Some 44 tons of High Energy Biscuits (HEBs), enough to feed 120,000 people for a day, are now in the Philippines capital Manila, ready for airlift to the storm-ravaged city of Tacloban, in the eastern Leyte province. HEBs (see picture below) are precious in the early stages of an emergency as they are nutritious, need no cooking and are easy to transport.
WFP has allocated 200 tons of the biscuits for the first phase of the response. A further 160 tons will be arriving in Manila in coming days.
As well as mobilizing food supplies, WFP is also using its logistics expertise in support of the government-led relief effort for the hundreds of thousands of people in desperate need.
“The main challenges right now are related to logistics. Roads are blocked, airports are destroyed,” said WFP Representative Praveen Agrawal, who took part in an assessment mission in the affected areas at the weekend.
“We’re working with the government to set up operational hubs and organize airlifts of supplies,” he continued.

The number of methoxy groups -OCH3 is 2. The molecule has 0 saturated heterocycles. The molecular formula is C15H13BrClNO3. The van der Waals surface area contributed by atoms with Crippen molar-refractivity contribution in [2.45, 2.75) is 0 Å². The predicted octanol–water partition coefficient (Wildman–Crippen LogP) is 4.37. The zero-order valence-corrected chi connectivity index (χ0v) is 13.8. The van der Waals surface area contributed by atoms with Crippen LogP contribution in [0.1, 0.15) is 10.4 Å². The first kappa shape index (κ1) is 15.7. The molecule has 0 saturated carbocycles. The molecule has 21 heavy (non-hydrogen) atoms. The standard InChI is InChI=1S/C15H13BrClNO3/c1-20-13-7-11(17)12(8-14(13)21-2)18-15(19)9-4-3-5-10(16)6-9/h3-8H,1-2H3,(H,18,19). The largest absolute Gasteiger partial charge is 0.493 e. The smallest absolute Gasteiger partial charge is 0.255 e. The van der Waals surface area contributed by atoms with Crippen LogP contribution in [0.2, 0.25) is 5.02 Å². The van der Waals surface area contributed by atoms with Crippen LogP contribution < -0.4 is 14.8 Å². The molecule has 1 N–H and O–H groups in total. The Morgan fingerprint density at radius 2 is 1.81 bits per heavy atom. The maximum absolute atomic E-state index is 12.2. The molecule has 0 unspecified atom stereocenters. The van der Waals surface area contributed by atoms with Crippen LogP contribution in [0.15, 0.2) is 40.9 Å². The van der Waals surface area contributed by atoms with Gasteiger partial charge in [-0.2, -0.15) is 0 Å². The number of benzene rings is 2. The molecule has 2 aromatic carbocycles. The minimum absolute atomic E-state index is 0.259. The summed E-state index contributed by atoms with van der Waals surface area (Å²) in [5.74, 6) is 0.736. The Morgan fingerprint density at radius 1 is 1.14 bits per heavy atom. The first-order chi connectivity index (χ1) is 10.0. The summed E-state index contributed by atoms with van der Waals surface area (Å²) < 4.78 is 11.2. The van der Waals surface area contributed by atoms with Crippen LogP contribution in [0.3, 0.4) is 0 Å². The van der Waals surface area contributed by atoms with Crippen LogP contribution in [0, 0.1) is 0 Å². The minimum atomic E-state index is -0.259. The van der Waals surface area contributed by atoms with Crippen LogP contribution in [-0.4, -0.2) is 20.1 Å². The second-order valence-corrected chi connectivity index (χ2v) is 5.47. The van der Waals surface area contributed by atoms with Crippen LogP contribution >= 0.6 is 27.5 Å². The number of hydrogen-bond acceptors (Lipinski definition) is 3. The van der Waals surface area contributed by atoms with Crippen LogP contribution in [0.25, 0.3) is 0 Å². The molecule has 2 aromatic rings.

WFP is working to fly food, logistics and communications equipment to Cebu airport in Leyte. At 150 km, it is the closest functioning airport to Tacloban.
WFP currently has 10 staff on the ground in Tacloban to mobilize assistance. There is no food, water or electricity in the city and many roads are impassable due to debris. All airports but one in the affected area are unusable.
WFP, which is leading the logistics side of the international humanitarian response, is also mobilizing logistics supplies.
Mobile storage units, pre-fabricated offices and generators are being sent from the UN Humanitarian Response Depot in Malaysia. This will allow aid workers to set up operational hubs at Tacloban and Cebu airports. Meanwhile, IT equipment including digital radios is on its way from Dubai.
The devastation in Tacloban has shocked aid workers and journalists who have visited, underlining the immense power of the storm that raged through the city.
WFP Country Director Agrawal, who took part in an assessment mission on Saturday, said he met one man who was caught up in the sudden flood of seawater and rain which hit Tacloban but, incredibly, survived.
“He was caught by the first surge [of the storm] in his village that first flushed him inland and then, as the waters swung back out, he was dragged out to sea and brought back 12 kms away near the airport.”